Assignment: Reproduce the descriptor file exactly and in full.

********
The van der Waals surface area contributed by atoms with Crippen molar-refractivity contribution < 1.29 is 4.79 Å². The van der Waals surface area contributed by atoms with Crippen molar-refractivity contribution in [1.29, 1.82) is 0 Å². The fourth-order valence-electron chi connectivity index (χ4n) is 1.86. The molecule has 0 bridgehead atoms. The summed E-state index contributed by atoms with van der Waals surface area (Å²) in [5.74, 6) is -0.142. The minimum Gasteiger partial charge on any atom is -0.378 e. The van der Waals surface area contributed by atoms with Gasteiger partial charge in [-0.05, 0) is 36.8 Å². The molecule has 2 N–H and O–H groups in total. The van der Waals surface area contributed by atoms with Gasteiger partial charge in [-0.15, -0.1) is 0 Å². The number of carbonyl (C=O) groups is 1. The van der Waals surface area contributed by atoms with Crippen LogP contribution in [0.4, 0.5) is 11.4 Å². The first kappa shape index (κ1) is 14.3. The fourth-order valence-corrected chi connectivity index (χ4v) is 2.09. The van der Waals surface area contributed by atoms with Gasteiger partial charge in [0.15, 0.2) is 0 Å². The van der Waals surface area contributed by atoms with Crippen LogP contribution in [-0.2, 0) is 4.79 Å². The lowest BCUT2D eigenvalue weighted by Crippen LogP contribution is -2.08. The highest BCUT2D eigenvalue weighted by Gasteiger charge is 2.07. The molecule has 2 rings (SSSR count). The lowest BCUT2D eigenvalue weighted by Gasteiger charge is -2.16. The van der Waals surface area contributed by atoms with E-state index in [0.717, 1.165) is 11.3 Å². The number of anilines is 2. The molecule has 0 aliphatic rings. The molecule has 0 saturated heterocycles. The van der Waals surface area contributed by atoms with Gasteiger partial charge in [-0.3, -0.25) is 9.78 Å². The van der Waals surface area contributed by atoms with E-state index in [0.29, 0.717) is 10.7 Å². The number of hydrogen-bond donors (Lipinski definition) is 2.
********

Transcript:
The van der Waals surface area contributed by atoms with Crippen molar-refractivity contribution < 1.29 is 4.79 Å². The van der Waals surface area contributed by atoms with Crippen molar-refractivity contribution in [1.29, 1.82) is 0 Å². The fourth-order valence-electron chi connectivity index (χ4n) is 1.86. The molecule has 0 bridgehead atoms. The summed E-state index contributed by atoms with van der Waals surface area (Å²) in [5.74, 6) is -0.142. The minimum Gasteiger partial charge on any atom is -0.378 e. The van der Waals surface area contributed by atoms with Gasteiger partial charge in [-0.05, 0) is 36.8 Å². The molecule has 2 N–H and O–H groups in total. The van der Waals surface area contributed by atoms with Gasteiger partial charge in [-0.15, -0.1) is 0 Å². The number of carbonyl (C=O) groups is 1. The van der Waals surface area contributed by atoms with Crippen LogP contribution in [0.4, 0.5) is 11.4 Å². The first kappa shape index (κ1) is 14.3. The fourth-order valence-corrected chi connectivity index (χ4v) is 2.09. The van der Waals surface area contributed by atoms with Gasteiger partial charge in [0.15, 0.2) is 0 Å². The van der Waals surface area contributed by atoms with Crippen LogP contribution in [-0.2, 0) is 4.79 Å². The lowest BCUT2D eigenvalue weighted by Crippen LogP contribution is -2.08. The highest BCUT2D eigenvalue weighted by Gasteiger charge is 2.07. The molecule has 2 rings (SSSR count). The lowest BCUT2D eigenvalue weighted by Gasteiger charge is -2.16. The van der Waals surface area contributed by atoms with E-state index in [0.717, 1.165) is 11.3 Å². The number of anilines is 2. The molecule has 0 aliphatic rings. The molecule has 0 saturated heterocycles. The van der Waals surface area contributed by atoms with Gasteiger partial charge in [-0.3, -0.25) is 9.78 Å². The van der Waals surface area contributed by atoms with E-state index in [0.29, 0.717) is 10.7 Å². The number of hydrogen-bond donors (Lipinski definition) is 2.